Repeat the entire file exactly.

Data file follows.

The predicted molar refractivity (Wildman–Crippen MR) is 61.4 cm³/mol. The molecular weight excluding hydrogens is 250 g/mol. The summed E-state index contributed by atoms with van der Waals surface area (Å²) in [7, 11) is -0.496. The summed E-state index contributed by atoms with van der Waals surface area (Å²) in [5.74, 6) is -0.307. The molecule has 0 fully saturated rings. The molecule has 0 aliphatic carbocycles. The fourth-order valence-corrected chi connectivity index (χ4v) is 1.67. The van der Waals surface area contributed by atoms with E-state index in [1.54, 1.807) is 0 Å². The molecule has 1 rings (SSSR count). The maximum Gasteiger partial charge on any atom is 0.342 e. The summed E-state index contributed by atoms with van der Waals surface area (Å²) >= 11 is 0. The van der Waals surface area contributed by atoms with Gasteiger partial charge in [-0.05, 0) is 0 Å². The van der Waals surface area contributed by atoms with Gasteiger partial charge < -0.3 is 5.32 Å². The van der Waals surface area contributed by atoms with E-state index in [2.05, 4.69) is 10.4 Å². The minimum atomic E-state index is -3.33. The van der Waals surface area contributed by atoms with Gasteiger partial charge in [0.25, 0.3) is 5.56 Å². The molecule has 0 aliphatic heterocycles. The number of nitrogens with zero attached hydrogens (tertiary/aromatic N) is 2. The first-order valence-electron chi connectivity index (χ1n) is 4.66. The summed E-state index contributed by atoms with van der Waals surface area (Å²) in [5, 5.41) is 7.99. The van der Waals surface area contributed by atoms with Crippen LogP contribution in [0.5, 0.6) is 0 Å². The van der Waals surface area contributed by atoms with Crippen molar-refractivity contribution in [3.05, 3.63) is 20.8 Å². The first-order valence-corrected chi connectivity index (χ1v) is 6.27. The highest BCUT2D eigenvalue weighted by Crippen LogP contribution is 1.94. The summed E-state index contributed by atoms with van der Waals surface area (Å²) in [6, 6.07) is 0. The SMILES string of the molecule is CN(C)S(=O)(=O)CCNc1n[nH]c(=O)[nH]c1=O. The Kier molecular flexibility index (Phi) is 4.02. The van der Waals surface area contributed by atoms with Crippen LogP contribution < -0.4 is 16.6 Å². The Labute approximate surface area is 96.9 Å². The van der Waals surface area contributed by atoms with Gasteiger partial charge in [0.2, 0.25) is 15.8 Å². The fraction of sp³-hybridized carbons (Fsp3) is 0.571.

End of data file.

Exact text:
The predicted molar refractivity (Wildman–Crippen MR) is 61.4 cm³/mol. The molecular weight excluding hydrogens is 250 g/mol. The summed E-state index contributed by atoms with van der Waals surface area (Å²) in [7, 11) is -0.496. The summed E-state index contributed by atoms with van der Waals surface area (Å²) in [5.74, 6) is -0.307. The molecule has 0 fully saturated rings. The molecule has 0 aliphatic carbocycles. The fourth-order valence-corrected chi connectivity index (χ4v) is 1.67. The van der Waals surface area contributed by atoms with E-state index in [1.54, 1.807) is 0 Å². The molecule has 1 rings (SSSR count). The maximum Gasteiger partial charge on any atom is 0.342 e. The summed E-state index contributed by atoms with van der Waals surface area (Å²) >= 11 is 0. The van der Waals surface area contributed by atoms with Gasteiger partial charge in [-0.05, 0) is 0 Å². The van der Waals surface area contributed by atoms with Gasteiger partial charge < -0.3 is 5.32 Å². The van der Waals surface area contributed by atoms with E-state index in [2.05, 4.69) is 10.4 Å². The minimum atomic E-state index is -3.33. The van der Waals surface area contributed by atoms with Gasteiger partial charge in [0.25, 0.3) is 5.56 Å². The molecule has 0 aliphatic heterocycles. The number of nitrogens with zero attached hydrogens (tertiary/aromatic N) is 2. The first-order valence-electron chi connectivity index (χ1n) is 4.66. The summed E-state index contributed by atoms with van der Waals surface area (Å²) in [5, 5.41) is 7.99. The van der Waals surface area contributed by atoms with Crippen LogP contribution in [0.5, 0.6) is 0 Å². The van der Waals surface area contributed by atoms with Crippen molar-refractivity contribution in [3.05, 3.63) is 20.8 Å². The first-order valence-corrected chi connectivity index (χ1v) is 6.27. The highest BCUT2D eigenvalue weighted by Crippen LogP contribution is 1.94. The summed E-state index contributed by atoms with van der Waals surface area (Å²) in [6, 6.07) is 0. The SMILES string of the molecule is CN(C)S(=O)(=O)CCNc1n[nH]c(=O)[nH]c1=O. The Kier molecular flexibility index (Phi) is 4.02. The van der Waals surface area contributed by atoms with Crippen LogP contribution < -0.4 is 16.6 Å². The Labute approximate surface area is 96.9 Å². The van der Waals surface area contributed by atoms with Gasteiger partial charge in [0.2, 0.25) is 15.8 Å². The fraction of sp³-hybridized carbons (Fsp3) is 0.571.